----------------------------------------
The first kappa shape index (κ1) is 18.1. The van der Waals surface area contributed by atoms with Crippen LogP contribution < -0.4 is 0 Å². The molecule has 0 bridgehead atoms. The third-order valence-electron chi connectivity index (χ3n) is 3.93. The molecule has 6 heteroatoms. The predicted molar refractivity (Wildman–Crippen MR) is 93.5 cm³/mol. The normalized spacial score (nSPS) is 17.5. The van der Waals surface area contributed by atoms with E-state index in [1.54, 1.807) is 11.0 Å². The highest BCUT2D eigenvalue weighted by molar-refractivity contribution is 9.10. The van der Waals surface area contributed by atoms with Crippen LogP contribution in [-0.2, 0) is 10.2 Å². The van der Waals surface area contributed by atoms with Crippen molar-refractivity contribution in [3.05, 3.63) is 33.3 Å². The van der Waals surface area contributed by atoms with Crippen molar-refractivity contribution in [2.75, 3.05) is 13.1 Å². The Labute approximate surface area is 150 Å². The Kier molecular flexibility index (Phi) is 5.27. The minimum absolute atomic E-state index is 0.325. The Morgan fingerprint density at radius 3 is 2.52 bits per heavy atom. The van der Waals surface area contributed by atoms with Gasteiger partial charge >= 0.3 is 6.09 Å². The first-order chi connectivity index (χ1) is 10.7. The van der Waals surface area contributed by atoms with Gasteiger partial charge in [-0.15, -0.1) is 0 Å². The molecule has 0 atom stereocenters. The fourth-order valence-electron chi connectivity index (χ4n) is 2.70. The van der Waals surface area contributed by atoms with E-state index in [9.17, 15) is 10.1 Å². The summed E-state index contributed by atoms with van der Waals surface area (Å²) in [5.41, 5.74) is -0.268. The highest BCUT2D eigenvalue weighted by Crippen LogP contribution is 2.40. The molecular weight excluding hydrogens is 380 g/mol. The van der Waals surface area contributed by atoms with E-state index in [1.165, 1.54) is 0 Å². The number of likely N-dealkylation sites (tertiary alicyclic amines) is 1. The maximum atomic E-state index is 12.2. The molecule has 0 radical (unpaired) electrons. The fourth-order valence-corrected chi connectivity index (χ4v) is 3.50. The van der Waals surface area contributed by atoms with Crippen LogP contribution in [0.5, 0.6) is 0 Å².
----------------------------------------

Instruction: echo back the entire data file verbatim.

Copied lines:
The first kappa shape index (κ1) is 18.1. The van der Waals surface area contributed by atoms with Crippen LogP contribution < -0.4 is 0 Å². The molecule has 0 bridgehead atoms. The third-order valence-electron chi connectivity index (χ3n) is 3.93. The molecule has 6 heteroatoms. The predicted molar refractivity (Wildman–Crippen MR) is 93.5 cm³/mol. The normalized spacial score (nSPS) is 17.5. The van der Waals surface area contributed by atoms with E-state index in [1.54, 1.807) is 11.0 Å². The highest BCUT2D eigenvalue weighted by molar-refractivity contribution is 9.10. The van der Waals surface area contributed by atoms with Crippen LogP contribution in [-0.2, 0) is 10.2 Å². The van der Waals surface area contributed by atoms with Crippen molar-refractivity contribution in [3.05, 3.63) is 33.3 Å². The van der Waals surface area contributed by atoms with Crippen molar-refractivity contribution in [2.75, 3.05) is 13.1 Å². The Labute approximate surface area is 150 Å². The Kier molecular flexibility index (Phi) is 5.27. The minimum absolute atomic E-state index is 0.325. The Morgan fingerprint density at radius 3 is 2.52 bits per heavy atom. The van der Waals surface area contributed by atoms with Gasteiger partial charge >= 0.3 is 6.09 Å². The first-order chi connectivity index (χ1) is 10.7. The van der Waals surface area contributed by atoms with Gasteiger partial charge in [-0.15, -0.1) is 0 Å². The molecule has 0 atom stereocenters. The fourth-order valence-electron chi connectivity index (χ4n) is 2.70. The van der Waals surface area contributed by atoms with E-state index in [9.17, 15) is 10.1 Å². The summed E-state index contributed by atoms with van der Waals surface area (Å²) in [5.41, 5.74) is -0.268. The highest BCUT2D eigenvalue weighted by Crippen LogP contribution is 2.40. The molecular weight excluding hydrogens is 380 g/mol. The van der Waals surface area contributed by atoms with E-state index in [1.165, 1.54) is 0 Å². The number of likely N-dealkylation sites (tertiary alicyclic amines) is 1. The maximum atomic E-state index is 12.2. The molecule has 0 radical (unpaired) electrons. The fourth-order valence-corrected chi connectivity index (χ4v) is 3.50. The van der Waals surface area contributed by atoms with Crippen LogP contribution in [0.5, 0.6) is 0 Å².